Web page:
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Legal services need change and reform - Lord Faulks

Solicitors Regulation Authority

3 min read Partner content

With just one in ten accessing the legal services support they need, former justice minister Lord Faulks QC and a panel of experts discussed reform of the legal services sector at a Conservative conference fringe event.


Speaking, former justice minister Lord Faulks said "We need to have a system that is much cheaper for everyone” he said, stating that the Legal Services Act of 2007 needs to be re-examined.

The Conservative peer said that ultimately it is the consumer who pays for excessive regulation, there is a need for change and reform, but that better regulation does not mean more regulation.

He also advocated for having fixed costs in legal services, where possible. “I think the time has come for fixed costs” he said, calling for the Government to bring proposals forward.“For us, access to legal services is absolutely key,” stated chair of the Solicitors Regulation Authority Enid Rowlands, and currently “it is absolutely clear that there is a huge unmet need.”

She pointed to recent research which showed that only 13% of firms in the UK felt legal services are affordable, and that nine in ten people do not seek the legal help they need.  While the SRA should not regulate on price, she said, it was its duty to ensure there was room for a healthy legal services market.

One way to achieve this, she explained, would be to open up the market place by “bringing down barriers to entry” for firms providing legal services, by encouraging things like alternative business structures to succeed, and ensuring an open and competitive legal market.  Additionally, removing other barriers was necessary, such as ensuring professional standards are at the forefront of all solicitors’ minds, something the SRA has been consulting on.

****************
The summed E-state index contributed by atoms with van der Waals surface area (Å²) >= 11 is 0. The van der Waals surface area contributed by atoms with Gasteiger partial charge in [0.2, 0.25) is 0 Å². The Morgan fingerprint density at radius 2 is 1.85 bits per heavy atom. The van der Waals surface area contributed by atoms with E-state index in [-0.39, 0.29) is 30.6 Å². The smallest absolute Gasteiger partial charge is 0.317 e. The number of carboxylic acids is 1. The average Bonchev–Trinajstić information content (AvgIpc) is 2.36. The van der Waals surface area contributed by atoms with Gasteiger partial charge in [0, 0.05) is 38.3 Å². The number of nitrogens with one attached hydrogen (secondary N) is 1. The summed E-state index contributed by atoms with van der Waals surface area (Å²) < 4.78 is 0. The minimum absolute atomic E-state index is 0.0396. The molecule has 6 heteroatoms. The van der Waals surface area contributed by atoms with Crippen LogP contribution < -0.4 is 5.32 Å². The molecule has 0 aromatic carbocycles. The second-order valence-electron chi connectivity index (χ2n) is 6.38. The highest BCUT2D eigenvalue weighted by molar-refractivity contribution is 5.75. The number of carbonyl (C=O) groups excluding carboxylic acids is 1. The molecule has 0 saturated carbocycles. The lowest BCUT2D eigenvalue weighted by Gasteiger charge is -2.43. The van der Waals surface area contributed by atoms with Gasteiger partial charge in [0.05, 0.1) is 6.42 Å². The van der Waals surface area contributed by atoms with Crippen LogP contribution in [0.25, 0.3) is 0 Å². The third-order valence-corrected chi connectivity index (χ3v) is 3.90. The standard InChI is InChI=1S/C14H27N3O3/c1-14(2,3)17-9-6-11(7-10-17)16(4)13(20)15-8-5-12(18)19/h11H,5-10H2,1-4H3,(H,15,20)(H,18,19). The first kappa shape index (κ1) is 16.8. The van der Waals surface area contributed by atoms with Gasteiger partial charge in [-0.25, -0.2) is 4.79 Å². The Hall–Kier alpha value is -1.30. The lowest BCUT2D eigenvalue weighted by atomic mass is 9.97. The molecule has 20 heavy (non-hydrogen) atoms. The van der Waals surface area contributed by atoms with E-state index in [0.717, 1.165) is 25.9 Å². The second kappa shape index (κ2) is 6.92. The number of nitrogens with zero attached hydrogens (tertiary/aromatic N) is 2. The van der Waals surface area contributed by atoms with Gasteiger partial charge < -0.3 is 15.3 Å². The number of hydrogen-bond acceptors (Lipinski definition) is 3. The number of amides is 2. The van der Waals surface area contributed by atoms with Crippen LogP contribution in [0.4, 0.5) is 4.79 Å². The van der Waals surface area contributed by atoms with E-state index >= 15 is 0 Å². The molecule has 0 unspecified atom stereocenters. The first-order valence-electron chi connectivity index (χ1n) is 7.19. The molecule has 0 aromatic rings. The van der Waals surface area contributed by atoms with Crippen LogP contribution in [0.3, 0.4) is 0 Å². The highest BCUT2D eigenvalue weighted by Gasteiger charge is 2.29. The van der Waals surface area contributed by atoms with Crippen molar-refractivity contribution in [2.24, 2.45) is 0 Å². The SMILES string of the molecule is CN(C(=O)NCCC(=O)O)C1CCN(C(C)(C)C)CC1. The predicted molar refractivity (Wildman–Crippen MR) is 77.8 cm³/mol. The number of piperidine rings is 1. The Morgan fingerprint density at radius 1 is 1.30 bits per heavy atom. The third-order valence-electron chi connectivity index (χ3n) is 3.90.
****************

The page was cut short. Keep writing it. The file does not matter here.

Rowlands also noted how the handbook for solicitors, at 600 pages, was in need of simplification. “We regulate in the public interest” argued Rowlands. 

Small businesses clearly need access to legal services, said chair of the Sole Practitioners Group, Sukhjit Ahluwalia, and the fear of the cost is “obviously” prohibiting.

“Clearly price has to be looked at” he said, arguing that the cost of becoming a solicitor was significant, with new solicitors sometimes having to spend up to £70,000-80,000 on training.

Lord Faulks said there was a balance to strike between encouraging more people into the profession by making it easier for them to train, and ensuring a large majority of these have a future in the profession. Ahluwalia stressed the value of coming through a work experience route, as this would provide a good test and demonstration of what the career was like for the candidate.

Following up, SRA Chair Enid Rowlands said "we need the brightest and best solicitors" linking this to the launch earlier in the week of a consultation on changes to entry into the profession - by introducing a single assessment for would be solicitors.  

She explained that the aim of these proposals are about opening up, and diversifying, the profession, so that it "looks more like the public it is there to support".  The public also support the reforms, with independent polling showing that  almost eight out of ten supporting the principle of everyone passing the same final exam, and agreeing that this would increase confidence in solicitors.

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